Italy's finance minister Grilli beats his predecessor Tremonti by 47 billion (in taxes)
Since 2011, in the name of fiscal rigor, the Italians are being squeezed to hold back the terrible crisis. But compared with the previous government, the technical government is unrivaled
Tribute, duty, excise, levy, toll, tithe, estate tax: fiscal imposition can hide behind a lot of different names.
In 12 months the Italian taxpayers have parted with 42 billion euros more. Another 54 billion are in the works for next year, without considering the new financial law that should add 6 more.
Salvatore Rossi, vice-director of the Bank of Italy explains: «The public administrations have increased their revenues, on the whole, by 3.8% compared with 2011 against a decrease in the nominal product (i.e. including inflation) of about 1%. Its effect on the GDP thus increases from 46.6 to 48.9%». A record.
Taxes are too high, the economic policy is unbalanced. The majority is under pressure, PD, PDL and UCD (Italy's three main political parties) dictate their conditions, threatening not to vote the stability law.
Mario Monti does not hide his irritation, to the point that he snaps at one irreverent journalist: «Too high? Ask Vittorio Grilli». We are reminded of Silvio Berlusconi with his Minister of the Economy, Giulio Tremonti, a year ago. Maybe it's the ghost of Quintino Sella, maybe it's the syndrome of the hamburger tax, but whoever is sitting in that chair is destined to serve as scapegoat.
Who taxed the Italians more, Grilli or Tremonti? At a first glance, there's no contest. The law enacted last December to save Italy restored the IMU on the first home (11 billion euros in the government treasury) and by tightening the screws again increased taxation by another 0.6 (taxes and contributions on the gross product) which had already reached 44.7%.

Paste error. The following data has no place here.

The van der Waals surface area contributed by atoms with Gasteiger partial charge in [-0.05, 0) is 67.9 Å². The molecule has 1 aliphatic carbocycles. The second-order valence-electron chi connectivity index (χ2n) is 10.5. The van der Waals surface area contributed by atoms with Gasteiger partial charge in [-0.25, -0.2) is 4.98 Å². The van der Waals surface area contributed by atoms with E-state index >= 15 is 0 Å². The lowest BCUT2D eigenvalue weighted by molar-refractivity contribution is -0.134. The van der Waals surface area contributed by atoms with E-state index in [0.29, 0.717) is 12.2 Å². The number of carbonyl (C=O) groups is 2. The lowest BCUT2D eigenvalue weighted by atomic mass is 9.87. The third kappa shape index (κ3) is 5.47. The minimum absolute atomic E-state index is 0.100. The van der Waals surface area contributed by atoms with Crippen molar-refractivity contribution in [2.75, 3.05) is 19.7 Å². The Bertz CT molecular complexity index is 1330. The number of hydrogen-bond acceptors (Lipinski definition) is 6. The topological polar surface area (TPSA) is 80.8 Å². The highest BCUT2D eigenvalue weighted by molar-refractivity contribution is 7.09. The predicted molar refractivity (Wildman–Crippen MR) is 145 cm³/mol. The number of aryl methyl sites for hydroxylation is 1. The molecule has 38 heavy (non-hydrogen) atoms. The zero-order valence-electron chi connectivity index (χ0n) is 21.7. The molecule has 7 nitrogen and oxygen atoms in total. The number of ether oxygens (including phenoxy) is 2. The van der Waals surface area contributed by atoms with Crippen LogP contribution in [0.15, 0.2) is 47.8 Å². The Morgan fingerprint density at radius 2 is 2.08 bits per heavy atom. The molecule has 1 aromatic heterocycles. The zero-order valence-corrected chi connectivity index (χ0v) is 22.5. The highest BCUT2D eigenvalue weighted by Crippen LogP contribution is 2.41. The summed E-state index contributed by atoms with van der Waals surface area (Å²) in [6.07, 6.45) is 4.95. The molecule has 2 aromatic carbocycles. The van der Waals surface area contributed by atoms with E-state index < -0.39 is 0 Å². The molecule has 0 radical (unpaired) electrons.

Yet, fiscal rigor started with the financial law of September 2011, presented by Tremonti. His successor added 21.7 billion in 2012 and over 25 for 2013.
The odd couple (Grilli is the only Bocconi graduate Tremonti gets along with) faced the great crisis of 2008 together, the former as minister and the other as general director of the Treasury.
Until spring 2011 they were able to walk on waves, presenting light financial laws, especially on the revenue side (just 3.6 billion more in 2011). Their down-the-line slashes drove all the members of the government crazy, but for the first time public expenditure in relation to the gross product decreased 2 points, with a differential of about 2% between Italian and German government bonds.
Finally last fall, the attack of the markets became unbearable, and Tremonti introduced 26 new provisions, from municipal taxes to the tax on financial assets, with increases of the regional tax on productive activities for banks and insurance companies, the tax on financial assets and an increase in VAT becoming effective on 17 September.
It was a blow whose effects will be felt until 2013. And that's not all: in December the technical government added not only the IMU property tax, but a regional addition to the personal income tax, the tax on shielded financial assets, an increase of contributions for independent workers, and the municipal waste collection fee.
There are quite a few unpleasant surprises even in the stability law presented on October 9. For example there is a retroactive cut in income tax deductions or what we could call a small "equity" tax: leaving our deposits in a current account will subject them to a tax of ?34.50, while buying a share in a fund will cost 1.5 per thousand.
As regards the Tobin Tax, it will be higher than in other countries: 0.05% rather than 0.01%. The tax on financial transactions (except public securities) will not only hit speculators, but also ordinary citizens who invest their savings in stocks.
The first financial law signed by Grilli risks lasting the space of a morning. The exchange between the increase of VAT (1 point since last July) and the lowering of the personal income tax on the lower levels (the rates should drop from 27 to 26 and from 23 to 22) is a source of strong disagreement.
It seemed a clever move toward social equity. After doing the math, however, the 45% of families with the lowest income will pay an average of 140 euros more. The estimate comes from the CER (European Research Center headed by Giorgio Ruffolo), a think tank close to the center-left.
The minister defends himself: «We are reducing taxes, not increasing them». However the income tax cut could fall by the wayside. As regards VAT, the increase will start from July, so the next legislature will have to deal with it.
Jean-Baptiste Colbert, who ran the treasury under Louis XIV, the Sun King, said that all the art of taxation consists in plucking the goose so as to get the most feathers with the least hissing. Perhaps the technical government should listen to the advice of the first great bureaucrat of the modern era.